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I have a little application that implements a DesignSurface as well as a propertyGrid. The propertygrid watches for a property attribute "IdeAccessable". For each property to become availdable I override the base property and add this attribute.

public class MyButton : Button {
  [IdeAccessable()]
  public new int Height { get { retun base.Height; } set { base.Height = value } }

  [IdeAccessable()]
  public new int Width { get { retun base.Width ; } set { base.Width = value } }

  [IdeAccessable()]
  public new bool Enabled { get { retun base.Enabled ; } set { base.Enabled = value }}

  [IdeAccessable()]
  public new bool Visible { get { retun base.Visible ; } set { base.Visible = value }

}

This works fine for all, but for Enabled and Visible. These two property seem not to be delegated during the "Design Time" and have no effect what so ever. During serilization the keep their default / base value. How to override enabled & visible that the work at design time / are delegated properly?

Details:

The DesignSurface is used in a standalone application written in c#. The designsurface is attached to a standard WinForm which is the base-design-surface. Items are placed by the user via the ToolBoxService. The Controls are mostly default winform-controls like buttons, labels etc. To control the amount of visible items which are shown via a PropertyEditor attached to the DesignSurface-Services, all controls have been derived (see example) to flag the properties with the custom IdeAccessableAttribute.

When these layouts are serialized during save or execution, all controls & components are represented in a script language (lua). During this serilizaion process (essentailly a loop over all children lying on the form) every control is touched and every property flagges with the IdeAccessable attribute is saved. During debugging I found that, as explained, that values like enabled and visible are not beeing set despite the property editor shows the correct value. This results that a component disabled during designtime is enabled during my own runtime. Another effect is that the property editor settings for the visible property allways is false. Changing it in the property editor shows the correct value but is never applied to the real value.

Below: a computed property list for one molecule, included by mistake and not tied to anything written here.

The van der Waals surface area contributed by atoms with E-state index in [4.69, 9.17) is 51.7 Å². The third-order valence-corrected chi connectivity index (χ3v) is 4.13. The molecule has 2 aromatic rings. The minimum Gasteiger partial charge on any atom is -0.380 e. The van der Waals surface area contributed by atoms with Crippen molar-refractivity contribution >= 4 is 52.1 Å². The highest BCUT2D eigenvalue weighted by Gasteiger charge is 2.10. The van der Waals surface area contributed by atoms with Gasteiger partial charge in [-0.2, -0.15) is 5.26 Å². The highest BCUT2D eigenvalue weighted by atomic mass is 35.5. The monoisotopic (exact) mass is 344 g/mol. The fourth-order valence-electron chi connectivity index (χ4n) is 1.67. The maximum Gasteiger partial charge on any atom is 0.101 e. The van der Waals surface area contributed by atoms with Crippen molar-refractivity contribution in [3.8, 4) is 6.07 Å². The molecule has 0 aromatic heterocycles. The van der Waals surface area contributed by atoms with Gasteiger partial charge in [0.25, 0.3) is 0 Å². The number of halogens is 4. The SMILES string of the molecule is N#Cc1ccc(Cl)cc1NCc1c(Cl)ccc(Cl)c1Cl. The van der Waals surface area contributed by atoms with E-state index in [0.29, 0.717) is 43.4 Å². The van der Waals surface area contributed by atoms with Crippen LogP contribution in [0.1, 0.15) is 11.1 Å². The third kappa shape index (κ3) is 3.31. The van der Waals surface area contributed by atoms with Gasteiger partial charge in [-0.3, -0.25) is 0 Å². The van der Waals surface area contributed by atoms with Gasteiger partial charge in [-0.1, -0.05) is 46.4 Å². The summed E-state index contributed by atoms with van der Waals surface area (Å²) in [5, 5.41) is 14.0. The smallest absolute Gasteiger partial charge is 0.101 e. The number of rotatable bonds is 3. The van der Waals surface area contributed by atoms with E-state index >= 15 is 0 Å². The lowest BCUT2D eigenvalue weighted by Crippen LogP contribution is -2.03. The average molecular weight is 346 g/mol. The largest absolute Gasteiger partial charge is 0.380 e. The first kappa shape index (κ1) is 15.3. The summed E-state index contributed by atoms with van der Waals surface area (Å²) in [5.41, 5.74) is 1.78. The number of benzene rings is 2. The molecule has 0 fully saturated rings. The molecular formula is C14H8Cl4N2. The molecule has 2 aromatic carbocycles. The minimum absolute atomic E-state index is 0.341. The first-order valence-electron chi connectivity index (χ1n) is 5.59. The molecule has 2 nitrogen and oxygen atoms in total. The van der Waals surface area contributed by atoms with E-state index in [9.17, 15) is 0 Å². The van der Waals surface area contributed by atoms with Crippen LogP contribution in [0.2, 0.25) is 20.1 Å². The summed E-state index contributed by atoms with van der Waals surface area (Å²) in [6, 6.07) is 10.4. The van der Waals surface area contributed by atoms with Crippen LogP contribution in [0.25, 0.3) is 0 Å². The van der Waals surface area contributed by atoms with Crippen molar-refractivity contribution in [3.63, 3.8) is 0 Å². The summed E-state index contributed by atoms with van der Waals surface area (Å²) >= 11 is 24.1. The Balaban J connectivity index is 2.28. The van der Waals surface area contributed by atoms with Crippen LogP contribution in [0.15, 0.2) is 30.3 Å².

A possible solution might be:

to prevented this with a fake design time value that is transported manually.

The problem with this solution:

Due to the controls not having a shared base class the parts in question would have to be rewritten for every derived control individually which would result in a lot of redundant code. Not derived controls aren't anymore possible. Any change to the logic would mean that it has to be changed in about 50 classes. Also implementing new controls would result in much more work than nessary.

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Anyone got an idea? This problem is driving me nuts –  Corelgott May 4 '11 at 15:47
1  
A little more detail would be interesting. For instance, I assume this runs within Visual Studio, but you don't say which version? In fact, you give no detail at all about your "design surface", so except for people who already know what you're talking about, nobody will be able to help you. –  John Saunders May 4 '11 at 15:51

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